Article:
The student speeches were not the only highlight of the commemoration. Toward the end of the event, an open mic forum was made available to the audience to express their own thoughts on the impact and legacy of Dr. King.
Ninety-three year old Evelyn Warner, MCCC Class of 2002 graduate, said that Dr. King understood that racism doesn’t define human beings, rather that everyone is equal, “There is nothing new under the sun.”
When asked of her opinion about what her favorite moments were during the commemoration, Brigette Barrow, President of the MCCC African American Student League, said that the open mic was among her favorite moments since she, “loved hearing the wisdom that everyone offered.”
Ezinne Ottih, the incoming MCCC Student Government Association President next fall, reflected on the event by stating, “I loved how they [the African American Student League] started testimonials off first with the youngest children because it made me realize that MLK and his message is still trickling down to the younger generations that he never got to meet, which makes me really happy.”
The legacy and impact Dr. King left on society is still felt even today. At the end of her speech, Elizabeth Smith said it best: “People who were alive during his time remember him now. Future generations will learn about him too. And even kids who are growing up now fifty years after he died, will learn about him.”


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Elizabeth Smith from Reiffton Middle School on stage at the 50th Anniversary Commemoration ~Photo by Bill Lottmen

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Abigail Brand giving her speech “Shaping Our Future” ~Photo by Bill Lottmen


Barry M. Hunsberger
The Montgazette Contributor

Eight Montgomery County Community College (MCCC) students and one faculty member travelled to Harrisburg for the 47th annual Phi Beta Lambda (PBL) state conference on April 6th and 7th. Thomas Meehan (SGA president, PBL president), Mike Antoine, Jimmy Sovocool, James Lowery, Nicoletta Pelchat, Nate Balog, Barry Hunsberger, Mike Howard, and Professor Damon Gray (faculty advisor) were in attendance as MCCC Phi Beta Lambda representatives.
PBL is an organization of future and current business professionals at the college level. PBL is an organization that stems from the high school oriented organization, Future Business Leaders of America. PBL sets up its members for success in the business world through workshops, networking, community service and more. The business organization was founded in 1942 and continues to serve its 200,000+ members worldwide.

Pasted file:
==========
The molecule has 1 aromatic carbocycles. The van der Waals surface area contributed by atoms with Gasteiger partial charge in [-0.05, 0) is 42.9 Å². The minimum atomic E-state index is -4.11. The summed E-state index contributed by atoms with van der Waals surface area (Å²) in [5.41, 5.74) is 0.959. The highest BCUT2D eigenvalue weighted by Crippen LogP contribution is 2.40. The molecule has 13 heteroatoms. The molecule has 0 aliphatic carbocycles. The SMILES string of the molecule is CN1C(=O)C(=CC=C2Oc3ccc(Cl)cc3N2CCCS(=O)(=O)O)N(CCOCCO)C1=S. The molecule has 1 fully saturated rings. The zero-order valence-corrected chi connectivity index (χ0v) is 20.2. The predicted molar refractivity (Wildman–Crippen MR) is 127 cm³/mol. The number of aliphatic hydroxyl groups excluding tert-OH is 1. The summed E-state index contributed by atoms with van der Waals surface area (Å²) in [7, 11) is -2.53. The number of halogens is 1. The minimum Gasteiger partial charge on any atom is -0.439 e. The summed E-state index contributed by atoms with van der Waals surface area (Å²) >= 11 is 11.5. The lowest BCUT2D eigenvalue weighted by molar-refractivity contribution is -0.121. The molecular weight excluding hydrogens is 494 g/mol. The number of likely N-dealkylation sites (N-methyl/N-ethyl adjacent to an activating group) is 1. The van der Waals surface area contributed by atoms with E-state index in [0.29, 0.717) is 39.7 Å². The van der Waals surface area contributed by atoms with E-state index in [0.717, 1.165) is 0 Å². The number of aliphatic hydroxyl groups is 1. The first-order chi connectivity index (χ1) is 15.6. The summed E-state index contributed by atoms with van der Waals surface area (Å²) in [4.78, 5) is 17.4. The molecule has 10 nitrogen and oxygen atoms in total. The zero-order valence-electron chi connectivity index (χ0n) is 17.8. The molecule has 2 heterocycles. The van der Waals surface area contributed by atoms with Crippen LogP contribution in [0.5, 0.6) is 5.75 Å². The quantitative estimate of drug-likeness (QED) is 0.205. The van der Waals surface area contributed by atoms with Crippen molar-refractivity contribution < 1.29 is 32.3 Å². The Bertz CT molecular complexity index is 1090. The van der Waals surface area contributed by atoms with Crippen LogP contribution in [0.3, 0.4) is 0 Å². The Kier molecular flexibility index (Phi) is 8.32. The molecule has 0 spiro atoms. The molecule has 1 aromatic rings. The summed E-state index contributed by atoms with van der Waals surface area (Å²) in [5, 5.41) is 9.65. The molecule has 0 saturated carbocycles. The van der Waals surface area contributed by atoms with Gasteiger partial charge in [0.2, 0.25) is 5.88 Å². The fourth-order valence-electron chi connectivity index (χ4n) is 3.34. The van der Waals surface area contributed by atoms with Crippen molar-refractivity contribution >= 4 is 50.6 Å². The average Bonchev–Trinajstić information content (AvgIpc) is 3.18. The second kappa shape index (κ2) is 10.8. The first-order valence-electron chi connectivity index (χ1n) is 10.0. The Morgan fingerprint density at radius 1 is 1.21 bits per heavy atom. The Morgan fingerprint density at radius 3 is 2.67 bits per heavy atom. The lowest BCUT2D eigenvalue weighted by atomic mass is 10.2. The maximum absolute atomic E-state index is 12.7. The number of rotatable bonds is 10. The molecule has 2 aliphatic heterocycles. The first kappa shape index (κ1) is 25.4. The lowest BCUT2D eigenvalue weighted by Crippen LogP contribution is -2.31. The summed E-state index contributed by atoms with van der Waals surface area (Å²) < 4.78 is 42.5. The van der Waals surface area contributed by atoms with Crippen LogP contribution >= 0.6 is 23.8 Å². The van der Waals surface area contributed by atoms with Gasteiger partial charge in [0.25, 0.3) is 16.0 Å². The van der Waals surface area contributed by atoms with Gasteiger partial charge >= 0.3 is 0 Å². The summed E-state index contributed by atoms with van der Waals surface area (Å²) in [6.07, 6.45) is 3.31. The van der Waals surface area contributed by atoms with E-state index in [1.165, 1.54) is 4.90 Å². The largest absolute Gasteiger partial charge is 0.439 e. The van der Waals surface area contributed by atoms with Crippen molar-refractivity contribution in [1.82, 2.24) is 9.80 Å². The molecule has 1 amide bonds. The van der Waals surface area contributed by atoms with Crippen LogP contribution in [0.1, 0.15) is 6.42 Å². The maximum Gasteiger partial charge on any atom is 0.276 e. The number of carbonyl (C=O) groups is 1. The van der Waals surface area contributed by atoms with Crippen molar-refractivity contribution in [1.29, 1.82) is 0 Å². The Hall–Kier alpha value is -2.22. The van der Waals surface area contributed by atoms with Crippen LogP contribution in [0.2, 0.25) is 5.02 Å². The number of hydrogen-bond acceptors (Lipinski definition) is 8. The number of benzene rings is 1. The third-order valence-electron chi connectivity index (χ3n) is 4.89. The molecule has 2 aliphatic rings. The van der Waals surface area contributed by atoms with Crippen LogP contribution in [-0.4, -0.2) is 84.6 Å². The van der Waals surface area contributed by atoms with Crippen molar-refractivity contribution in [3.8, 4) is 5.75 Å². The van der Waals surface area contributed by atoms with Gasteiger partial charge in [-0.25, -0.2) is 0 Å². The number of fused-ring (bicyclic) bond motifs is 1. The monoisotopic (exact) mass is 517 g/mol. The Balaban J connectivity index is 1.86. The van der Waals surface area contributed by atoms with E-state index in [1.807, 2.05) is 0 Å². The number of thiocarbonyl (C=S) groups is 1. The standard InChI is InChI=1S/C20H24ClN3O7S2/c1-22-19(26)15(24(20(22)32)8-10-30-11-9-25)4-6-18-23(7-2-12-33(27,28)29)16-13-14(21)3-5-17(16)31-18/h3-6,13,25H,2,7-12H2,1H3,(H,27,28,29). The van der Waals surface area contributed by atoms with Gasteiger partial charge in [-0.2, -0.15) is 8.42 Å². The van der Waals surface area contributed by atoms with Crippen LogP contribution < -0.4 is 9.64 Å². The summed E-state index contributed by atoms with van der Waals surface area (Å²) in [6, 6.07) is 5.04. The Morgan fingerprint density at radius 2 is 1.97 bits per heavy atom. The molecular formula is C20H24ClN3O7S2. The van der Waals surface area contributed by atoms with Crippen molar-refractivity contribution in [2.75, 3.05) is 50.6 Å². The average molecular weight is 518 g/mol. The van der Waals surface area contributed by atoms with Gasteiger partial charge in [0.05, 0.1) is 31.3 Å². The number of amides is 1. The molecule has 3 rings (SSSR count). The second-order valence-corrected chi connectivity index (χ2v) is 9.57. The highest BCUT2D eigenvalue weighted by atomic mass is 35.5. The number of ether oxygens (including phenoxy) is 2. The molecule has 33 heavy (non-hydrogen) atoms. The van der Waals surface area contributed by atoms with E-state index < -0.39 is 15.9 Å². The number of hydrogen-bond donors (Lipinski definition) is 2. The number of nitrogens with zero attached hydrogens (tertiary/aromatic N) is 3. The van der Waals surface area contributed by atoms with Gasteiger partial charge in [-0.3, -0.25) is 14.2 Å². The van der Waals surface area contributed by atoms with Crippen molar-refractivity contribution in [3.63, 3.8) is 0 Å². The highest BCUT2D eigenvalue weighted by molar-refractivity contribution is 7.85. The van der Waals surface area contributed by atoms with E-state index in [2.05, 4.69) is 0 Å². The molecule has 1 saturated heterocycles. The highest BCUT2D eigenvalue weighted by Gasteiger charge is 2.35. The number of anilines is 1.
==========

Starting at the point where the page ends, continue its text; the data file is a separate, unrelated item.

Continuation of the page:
Over the weekend, the students were competing against 25 PA state chapters and 300+ students from schools such as Drexel, Penn State, Temple, and Bloomsburg, among others. Throughout the weekend they attended a keynote address and participated in various professional development workshops from nationally recognized speakers and networked with students and faculty from collegiate institutions from across the nation. At the close of the weekend during the awards ceremony, our students represented MCCC very well, taking home six awards:
James Lowery – First place in Management Concepts
Barry Hunsberger – First place in Impromptu Speaking
Nicoletta Pelchat – First place in Emerging Business Concepts and Third place in Small Business Management Plans
Jimmy Sovocool – Second place in Organizational Behavior and Leadership
Mike Antoine – Third place in Business Decision Making
Our very own MCCC Phi Beta Lambda chapter president (Thomas Meehan) was elected to the 2018/2019 FBLA – PBL PA state Presidency.
As a team, we are thrilled to have been able to represent Montgomery County Community College on such a high level of competition against so many prestigious universities from Pennsylvania. The wins from the state competition have solidified our students’ place to compete at the MCCC national competition during June 2018 in Baltimore, MD.
Montgomery County Community College will be competing against the best in the United States because we earned the right to be on that stage.
Thank you for your continued support as we move forward, showing the world we are a serious institution that produces amazing students and future leaders.
If you are interested in learning more about Phi Beta Lambda, or attending a meeting, contact the organization at montcopbl@gmail.com.



PBL Members (left to right) Jimmy Sovocool, Mike Antoine, Mike Howard, James Lowery, Nate Balog, Thomas Meehan, Nicoletta Pelchat, Damon Gray, Barry Hunsberger ~Photo Courtesy of Barry Hunsberger